The first time I smelled a skunk was when I was driving along the Queen Elizabeth Way (QEW), the highway linking Toronto with Buffalo, New York. I didn’t even know what it was. I just knew I had never smelled anything like this before, and it almost made me feel sick. “How awful!” I thought while I was turning up the air conditioning in the car hoping the smell would go away soon.
The same week, on my way home I passed a dead animal lying on the side of the highway. Its fur was black and white, and it seemed like it had been hit by a car. Before I could even think about what kind of animal this could have been, the same penetrating smell I had experienced a few days earlier came through the car’s ventilation system.
After these two nose irritating incidents I decided to do some research. I knew skunks only from movies and comics, but the animal on the side of the road looked a lot like what I had seen on TV. I don’t think there are any wild skunks in Austria, or at least I don’t know about them. So before I came to Canada, I had no idea what it would smell like when a skunk feels threatened and sprays. I figured though that the smell had to be bad, since the literal translation of the German word for skunk used in everyday language is “stink animal”.
My research confirmed my suspicion, and from that moment on I closed the vents as soon as I saw a skunk on the side of the road and reopened them a minute or two later. I am still doing that, by the way. Unfortunately, this doesn’t work at night or when you are stuck in traffic. This is the worst, because there is no way to escape the smell – except if you are wearing a protective mask. But whose civilian’s car is equipped with that?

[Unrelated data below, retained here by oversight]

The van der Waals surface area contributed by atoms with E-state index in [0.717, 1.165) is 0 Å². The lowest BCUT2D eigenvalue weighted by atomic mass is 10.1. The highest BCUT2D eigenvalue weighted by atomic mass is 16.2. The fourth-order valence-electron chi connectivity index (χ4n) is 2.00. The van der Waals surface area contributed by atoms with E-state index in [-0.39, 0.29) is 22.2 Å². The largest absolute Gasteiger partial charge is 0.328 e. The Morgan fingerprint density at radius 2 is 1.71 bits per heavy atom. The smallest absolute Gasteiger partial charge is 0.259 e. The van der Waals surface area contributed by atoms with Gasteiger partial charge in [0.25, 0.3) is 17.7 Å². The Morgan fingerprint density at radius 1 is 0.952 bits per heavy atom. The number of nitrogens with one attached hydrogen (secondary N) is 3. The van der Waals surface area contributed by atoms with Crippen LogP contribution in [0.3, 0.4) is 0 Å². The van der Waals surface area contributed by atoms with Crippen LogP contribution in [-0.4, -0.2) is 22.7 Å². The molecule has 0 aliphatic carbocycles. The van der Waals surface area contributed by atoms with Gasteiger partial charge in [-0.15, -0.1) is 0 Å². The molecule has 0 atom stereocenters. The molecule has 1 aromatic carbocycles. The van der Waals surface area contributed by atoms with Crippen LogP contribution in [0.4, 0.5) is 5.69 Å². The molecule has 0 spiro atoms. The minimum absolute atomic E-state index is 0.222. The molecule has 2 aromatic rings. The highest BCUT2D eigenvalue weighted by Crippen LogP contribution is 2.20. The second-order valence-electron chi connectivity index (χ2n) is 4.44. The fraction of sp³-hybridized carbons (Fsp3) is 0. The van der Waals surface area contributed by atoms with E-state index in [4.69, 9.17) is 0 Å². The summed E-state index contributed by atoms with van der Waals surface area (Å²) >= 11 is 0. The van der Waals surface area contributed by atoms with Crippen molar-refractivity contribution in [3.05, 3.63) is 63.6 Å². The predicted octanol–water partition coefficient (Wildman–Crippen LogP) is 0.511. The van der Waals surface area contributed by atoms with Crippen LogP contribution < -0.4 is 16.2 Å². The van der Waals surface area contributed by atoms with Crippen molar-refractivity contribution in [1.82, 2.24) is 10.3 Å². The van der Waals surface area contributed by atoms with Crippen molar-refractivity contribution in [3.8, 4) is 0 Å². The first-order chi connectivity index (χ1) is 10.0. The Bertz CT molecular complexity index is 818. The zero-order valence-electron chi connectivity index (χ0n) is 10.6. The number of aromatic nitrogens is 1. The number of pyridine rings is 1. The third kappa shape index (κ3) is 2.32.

One night, not too long ago, my husband and I walked home from the train station. All of a sudden a small animal – it was black and white and had a puffy tail – ran across the street. “Is that a skunk?” I asked. “Yes, it is,” my husband answered. As soon as the skunk was out of sight, I grabbed my husband’s hand and continued to walk at a much faster pace. This was my first encounter with a living skunk – not smelly, but still a bit uncomfortable.
A few days later we saw the skunk again. It crossed the street at the same spot, but instead of disappearing right after, it decided to hang out on one of our neighbours’ front lawn for a while. I stopped and gave my husband the “What now?” look. He said it would be fine to simply walk by the skunk, but I wasn’t convinced and let him go first. Since the skunk didn’t seem bothered, I started to walk towards my husband. All of a sudden the skunk turned around, put its tail up and started to run in my direction. “That’s not cool.” I thought, walking backwards. Then the skunk sped up, and I started to run as well. I ran until I couldn’t see the skunk anymore and decided to approach our house from the opposite direction than initially planned. It was a 15-minute detour, but I thought coming home later was better than getting attacked by a skunk.
I haven’t seen it again, but I am always cautious now when I walk by the house where the skunk appeared the first (and second) time. I will let you know if it shows up again. How about you? Did you have a similar skunk experience? I would be happy if you shared your story in the comments section below.